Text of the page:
NZD - New Zealand Dollar
The New Zealand dollar crept higher through trade on Thursday, pushing through and holding onto gains above 0.60 US cents as a recovery across oil prices and the promise of fiscal stimulus helped drive a sustained risk on run. Despite a sling of pitiful manufacturing and services PMI prints from Europe and another unprecedented jump in US unemployment claims, investors remained largely optimistic that fiscal and monetary policy support will ensure the global economy recovers once lockdown measures ease and access to normal life slowly returns.
The NZD touched intraday highs at 0.6040 before correcting lower into this morning’s open where it currently buys 0.6011 US cents. As upward momentum begins to fade, resistance is forming on moves above 0.60 and approaching 0.6050, while support on moves toward 0.5880 appears to be firming as volatility eases and investors look to take stock ahead of the looming recession. Softness across manufacturing and services PMI data throughout Europe serves as a sobering reminder of the economic impacts of the coronavirus and as the uncertainties surrounding the length of lockdown measures ease, attentions will begin to shift toward said macroeconomic data sets in governing medium and longer-term direction.
The US dollar index continued its week long advance, driven higher by broad based euro weakness. A slew of poor manufacturing and services PMI reports highlighted the scale and breadth of the economic impact fostered by the coronavirus lockdown, while EU leaders failed to agree terms surrounding an appropriate rescue package urgently required to prop up the embattled common market. Germany, Austria and the Netherlands countered calls from southern members and France demanded more detail as to how the 2 trillion Euro recovery fund would be issued, preferring a loans-based system as opposed to the grant structure proposed. The uncertainty surrounding the rescue package weighed on the combined unit forcing a break below 1.08 as the euro touched 1.0755.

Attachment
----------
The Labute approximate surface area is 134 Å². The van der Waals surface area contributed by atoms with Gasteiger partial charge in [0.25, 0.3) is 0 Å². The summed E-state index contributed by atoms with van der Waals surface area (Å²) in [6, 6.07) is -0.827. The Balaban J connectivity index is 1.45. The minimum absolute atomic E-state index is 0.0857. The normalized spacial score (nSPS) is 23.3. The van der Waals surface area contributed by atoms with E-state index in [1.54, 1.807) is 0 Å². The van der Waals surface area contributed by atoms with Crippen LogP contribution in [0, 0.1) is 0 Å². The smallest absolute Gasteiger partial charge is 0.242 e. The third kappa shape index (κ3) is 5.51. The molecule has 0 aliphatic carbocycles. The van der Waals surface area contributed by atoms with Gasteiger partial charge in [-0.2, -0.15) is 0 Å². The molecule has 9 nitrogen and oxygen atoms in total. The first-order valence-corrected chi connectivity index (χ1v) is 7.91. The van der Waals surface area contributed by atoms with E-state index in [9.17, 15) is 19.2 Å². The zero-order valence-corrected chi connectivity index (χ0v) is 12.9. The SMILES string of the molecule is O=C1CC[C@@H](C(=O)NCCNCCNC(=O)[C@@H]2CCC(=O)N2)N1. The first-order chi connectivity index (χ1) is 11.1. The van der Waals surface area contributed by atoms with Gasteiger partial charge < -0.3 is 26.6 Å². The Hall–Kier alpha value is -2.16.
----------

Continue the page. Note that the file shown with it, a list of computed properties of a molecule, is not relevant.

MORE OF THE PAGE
Sterling rallied through trade on Thursday despite weakness across domestic manufacturing and services data. Investors were prepared for softness and largely ignored the dire read that printed well below even conservative approximations. PMI fell to a record low of 12.9, down from 36 in March and well-off estimates at 31.4. The scale of collapse, while ignored for now serves to highlight the headwinds that lie ahead for the British economy. UK businesses are in turmoil as they try and combat the effects of the lockdown while preparing for what will likely be a hard exit from the European common market come the end of the year. A large swathe of companies are simply running at zero output and stimulus packages don’t appear to be filtering through quick enough to save some small and medium size entities with estimates 500,000 businesses will be lost before the crisis ends. Britain continues to struggle to contain the pandemic and as such, lockdown measures are expected to be in place in some form or another through the foreseeable future adding mounting pressure to the GBP as we look beyond the short term and toward 2021.
0.5880 - 0.6040 ▲NZD/EUR:
0.5450 - 0.5630 ▲GBP/NZD:
2.0320 - 2.0840 ▼NZD/AUD:
0.9390 - 0.9480 ▲NZD/CAD:
0.8380 - 0.8510 ▲